The state’s leading homeless advocates promised yesterday to redouble their efforts and work more cooperatively to get more people off the streets.
The pronouncements were made during a state Senate hearing held jointly by eight committees, led by Sen. Suzanne Chun Oakland’s Human Services Committee.
It was the first time the leaders had gathered publicly to discuss the issue since Gov. Neil Abercrombie and Honolulu Mayor Peter Carlisle picked new people to lead the fight against homelessness at the state and city levels.
Despite fiery vows, however, there were few clear solutions discussed.
Marc Alexander, recently appointed the governor’s coordinator of homelessness, said both the leaders and ordinary citizens of the state have reached a point where "there’s this sense of urgency that we must do something together, and this leads to a greater sense of conviction."
Alexander said Abercrombie’s decision to create the homeless coordinator’s position is further proof of the governor’s commitment to the issue.
Better drug treatment programs, more affordable housing, especially for those in the 30 percent of median or lower income level, and programs that address parenting and job training are critical to solving the homeless dilemma, he said.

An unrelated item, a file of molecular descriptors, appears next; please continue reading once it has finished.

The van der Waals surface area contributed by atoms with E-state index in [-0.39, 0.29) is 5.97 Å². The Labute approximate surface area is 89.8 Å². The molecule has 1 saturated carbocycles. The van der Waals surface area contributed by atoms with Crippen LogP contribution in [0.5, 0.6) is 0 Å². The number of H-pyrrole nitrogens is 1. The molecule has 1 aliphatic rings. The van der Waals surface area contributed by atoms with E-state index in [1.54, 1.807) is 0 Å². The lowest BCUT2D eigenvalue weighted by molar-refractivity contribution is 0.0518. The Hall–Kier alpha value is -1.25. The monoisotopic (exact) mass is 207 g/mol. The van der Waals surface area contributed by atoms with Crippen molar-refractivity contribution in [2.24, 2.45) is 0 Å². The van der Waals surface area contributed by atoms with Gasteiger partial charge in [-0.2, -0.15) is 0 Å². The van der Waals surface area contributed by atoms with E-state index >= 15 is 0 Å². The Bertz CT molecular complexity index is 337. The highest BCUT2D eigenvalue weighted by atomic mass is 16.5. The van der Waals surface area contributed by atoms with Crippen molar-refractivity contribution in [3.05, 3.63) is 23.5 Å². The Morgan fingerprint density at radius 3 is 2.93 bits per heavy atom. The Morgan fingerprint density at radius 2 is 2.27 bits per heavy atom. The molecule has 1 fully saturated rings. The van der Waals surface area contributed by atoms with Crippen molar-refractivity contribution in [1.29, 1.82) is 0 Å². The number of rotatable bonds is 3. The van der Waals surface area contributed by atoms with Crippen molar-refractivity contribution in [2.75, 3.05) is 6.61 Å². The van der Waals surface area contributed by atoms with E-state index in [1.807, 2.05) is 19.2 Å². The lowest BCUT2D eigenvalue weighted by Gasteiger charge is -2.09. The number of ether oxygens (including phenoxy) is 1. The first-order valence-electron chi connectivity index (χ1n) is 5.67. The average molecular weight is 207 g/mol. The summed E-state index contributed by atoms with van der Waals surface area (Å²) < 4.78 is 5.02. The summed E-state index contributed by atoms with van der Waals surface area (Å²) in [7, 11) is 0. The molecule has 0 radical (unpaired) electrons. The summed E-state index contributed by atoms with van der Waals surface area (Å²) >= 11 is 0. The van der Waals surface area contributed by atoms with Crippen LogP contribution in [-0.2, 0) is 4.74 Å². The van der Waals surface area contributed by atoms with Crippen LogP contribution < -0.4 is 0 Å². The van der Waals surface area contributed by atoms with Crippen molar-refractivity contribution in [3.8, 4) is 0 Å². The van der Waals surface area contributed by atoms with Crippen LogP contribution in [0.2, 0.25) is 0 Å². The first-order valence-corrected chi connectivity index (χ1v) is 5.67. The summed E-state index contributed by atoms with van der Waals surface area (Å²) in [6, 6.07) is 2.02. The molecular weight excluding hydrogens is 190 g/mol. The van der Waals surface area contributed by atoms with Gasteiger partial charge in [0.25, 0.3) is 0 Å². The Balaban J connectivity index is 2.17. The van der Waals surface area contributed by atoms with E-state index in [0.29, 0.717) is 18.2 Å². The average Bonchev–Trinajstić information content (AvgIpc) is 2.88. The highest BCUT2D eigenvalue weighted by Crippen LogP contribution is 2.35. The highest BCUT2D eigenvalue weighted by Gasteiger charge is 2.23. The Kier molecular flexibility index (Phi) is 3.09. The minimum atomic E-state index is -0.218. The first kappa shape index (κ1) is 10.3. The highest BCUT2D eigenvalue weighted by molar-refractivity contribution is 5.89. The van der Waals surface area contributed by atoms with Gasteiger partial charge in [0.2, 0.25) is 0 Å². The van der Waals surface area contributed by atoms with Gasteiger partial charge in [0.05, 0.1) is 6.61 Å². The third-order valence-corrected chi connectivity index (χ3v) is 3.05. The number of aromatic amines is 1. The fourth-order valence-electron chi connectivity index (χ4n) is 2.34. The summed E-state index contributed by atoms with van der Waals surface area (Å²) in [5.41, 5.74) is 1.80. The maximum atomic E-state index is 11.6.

"Putting up shelters alone will not solve the problem," he said.
A state-funded survey that aims to get a better fix on how many homeless there are in Hawaii is expected to be finished by the end of the year.
Generally speaking, there are about 15,000 people annually who fall into homelessness at some point during a given year, and there are about 6,000 homeless on any given day of the year, said Sandy Miyoshi, administrator of the state’s Homeless Programs Office.
The state spends about $14 million annually on homeless programs and an additional $4.5 million in federally funded Temporary Assistant to Needy Families funds and $2.5 million in federal Department of Housing and Urban Development funds.
Several nonprofit social services providers talked about the correlation between poverty and homelessness, noting that only a small portion of the rental market is within reach of most people without a roof.
Denise Wise, executive director of the Hawaii Housing Authority, said her agency charges families rent based on 30 percent of their gross income minus qualifying expenses.
Of 9,800 families on the agency’s waiting list, more than 97 percent earn 30 percent or less of the median income. A two-income family in that position can spend no more than $550 per month on rent, based on the 30 percent gross requirement, Wise said.
Fair market rent for a one-bedroom unit is $1,396, she said. The differential "clearly displays the disparity between income and rent," she said.
Chun Oakland said after the meeting that bridging the gap described by Wise is a critical issue that the state, led by Alexander, needs to address.